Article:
Saturday, September 12, 2015

Strong evidence of negative-feedback from clouds

The Cloud feedback

by Cederlöf. Google translation from the Stockholm Initiative site 
In the comments to my last post, led the signature "Slabadang" me on an interesting track. He claimed that the clouds varied in tune with the solar radiation. If this would be the clouds would have a negative feedback and thus balance the climate. I downloaded the satellite data from CERES to check his data.
Below is how the global cloud cover varies with the global solar radiation. The reason that solar radiation varies over the year is that the Earth is in an elliptical orbit around the sun. When we in the northern hemisphere has winter, we are therefore closest to the sun. However, it is the angle to the sun which means we have winter.

The global cloud cover and solar radiation variation over the year. The cloud cover is an average of the years 2000 to 2014.
So it is a poor correlation between cloud cover and solar radiation if you look at the Earth as a whole. However piling a completely different picture up if you instead look at the two hemispheres:

The cloud cover and solar radiation variation over the year in the northern hemisphere.

The cloud cover and solar radiation variation over the year in the northern hemisphere.
For the two hemispheres, there is thus a very good correlation between solar radiation and cloud cover. The reason that you can not see any correlation globally is likely that these variations are so much less that they drown out the noise of the large variations in the hemispheres.
It is thus clear that cloud cover increases when solar radiation increases. Then the sun's rays do not reach the earth's surface and then counteracts the clouds changes. The same must therefore apply to the carbon dioxide effect. When it increases, the clouds that counteract the temperature change. Here we have again an example that there is a negative feedback and not a positive feedback that the whole scare propaganda in climate science based.
Note also that the clouds are much larger in the southern hemisphere than it is in the northern hemisphere. The reason for this is that there are more clouds over the oceans, and there's a lot more sea in the southern hemisphere.
Climate sensitivity
It is thus more clouds in the southern hemisphere, and the temperature is also lower. Looking at 1000hPa level (near surface), the average temperature of the southern hemisphere 14.4C and for the northern hemisphere 16.5C. After millions of years of energy storage in the oceans of the southern hemisphere, then the temperature is still much lower. One can not interpret it otherwise than that the oceans hold temperature. A major reason for this must be that the clouds in the southern hemisphere allows the sun's rays do not reach the earth's surface.
In the southern hemisphere, the average cloud cover 65.5% and in the northern hemisphere 57.6%, according to CERES-date. If the average solar radiation is 237W / m2 can then southern hemisphere approximately 7.9% of 237W / m2 = 18.7W / m2 less sun than the Northern Hemisphere. Now this is probably a little high counted for even if the cloud cover is 100%, the clouds themselves to radiate towards the Earth's surface.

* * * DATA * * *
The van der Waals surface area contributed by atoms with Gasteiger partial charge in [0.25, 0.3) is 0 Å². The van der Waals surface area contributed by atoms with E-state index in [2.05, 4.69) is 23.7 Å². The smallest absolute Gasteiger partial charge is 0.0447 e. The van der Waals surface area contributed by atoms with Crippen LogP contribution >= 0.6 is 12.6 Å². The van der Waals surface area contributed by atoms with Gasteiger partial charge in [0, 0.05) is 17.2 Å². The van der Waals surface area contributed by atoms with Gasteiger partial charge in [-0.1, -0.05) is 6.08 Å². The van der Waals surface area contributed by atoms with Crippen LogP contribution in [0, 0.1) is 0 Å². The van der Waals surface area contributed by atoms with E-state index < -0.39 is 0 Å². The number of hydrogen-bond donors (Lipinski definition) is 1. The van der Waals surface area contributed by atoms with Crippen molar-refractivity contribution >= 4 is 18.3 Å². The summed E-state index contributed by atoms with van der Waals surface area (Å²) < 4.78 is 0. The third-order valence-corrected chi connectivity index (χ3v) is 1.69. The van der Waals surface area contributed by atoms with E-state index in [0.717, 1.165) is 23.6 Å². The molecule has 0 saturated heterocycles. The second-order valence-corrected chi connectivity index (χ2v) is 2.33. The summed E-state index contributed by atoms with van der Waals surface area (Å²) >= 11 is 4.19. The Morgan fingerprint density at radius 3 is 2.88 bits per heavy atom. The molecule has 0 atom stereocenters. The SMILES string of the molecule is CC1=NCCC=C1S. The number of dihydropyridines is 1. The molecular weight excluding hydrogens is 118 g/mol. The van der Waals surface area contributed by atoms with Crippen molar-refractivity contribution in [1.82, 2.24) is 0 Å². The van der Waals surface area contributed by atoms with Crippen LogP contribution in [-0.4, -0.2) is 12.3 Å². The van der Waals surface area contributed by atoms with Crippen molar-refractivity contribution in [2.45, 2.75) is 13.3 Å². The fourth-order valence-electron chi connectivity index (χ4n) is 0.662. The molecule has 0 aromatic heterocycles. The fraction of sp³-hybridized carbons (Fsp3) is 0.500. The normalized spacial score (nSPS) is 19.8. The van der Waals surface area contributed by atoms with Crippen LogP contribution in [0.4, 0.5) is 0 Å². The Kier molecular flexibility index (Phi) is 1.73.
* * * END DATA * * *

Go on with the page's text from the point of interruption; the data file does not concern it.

The difference in temperature between the southern and northern hemisphere is thus 2.1c and the difference in solar is about 18.7W / m2. It allows every Watt / m2, equivalent to about 0.11 degree. A doubling of carbon dioxide levels will provide approximately 3.7W / m2, it therefore corresponds to approximately 0.4 degrees (climate sensitivity). Now I have probably figured a little low, since the change in insolation probably figured a little high, and there may also be other reasons that the temperature between the hemispheres differ. But it is still very far from the many degrees of climate sensitivity horror forecasts suggest. I have previously calculated the climate sensitivity of about 0.3 degrees by looking at seasonal variations (here).

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  1. A very nice piece of work. Well done. Very smart to look at each hemisphere separately,

  2. Thanks for translating my blog post to english. It should be noted that the climate sensitivity calculation using the difference between the hemispheres is speculative and should just be used as a basis for a discussion.

  3. Another great post. Most illuminating. Thanks.

    ~ Mark

  4. This has nothing to do with Svensmark's cosmic ray hypothesis, but simply shows that there are more clouds during the summer.

    1. You're correct, I have changed the title to the post accordingly.

    2. I think the title is still not correct, as there is no feedback involved [the clouds do not react back on what the sun puts out[. The reason for the correlation is simply that more solar radiation evaporates more water, hence more clouds.

    3. The clouds are indeed a negative feedback: More solar insolation causes more evapotranspiration, which increases clouds, which then self-regulates by decreasing insolation.

  5. It looks like what you plot is the variation of solar irradiance [not insolation] due to the variation of distance to the Sun and Seasonal Change of Zenith Angle, thus no feedback.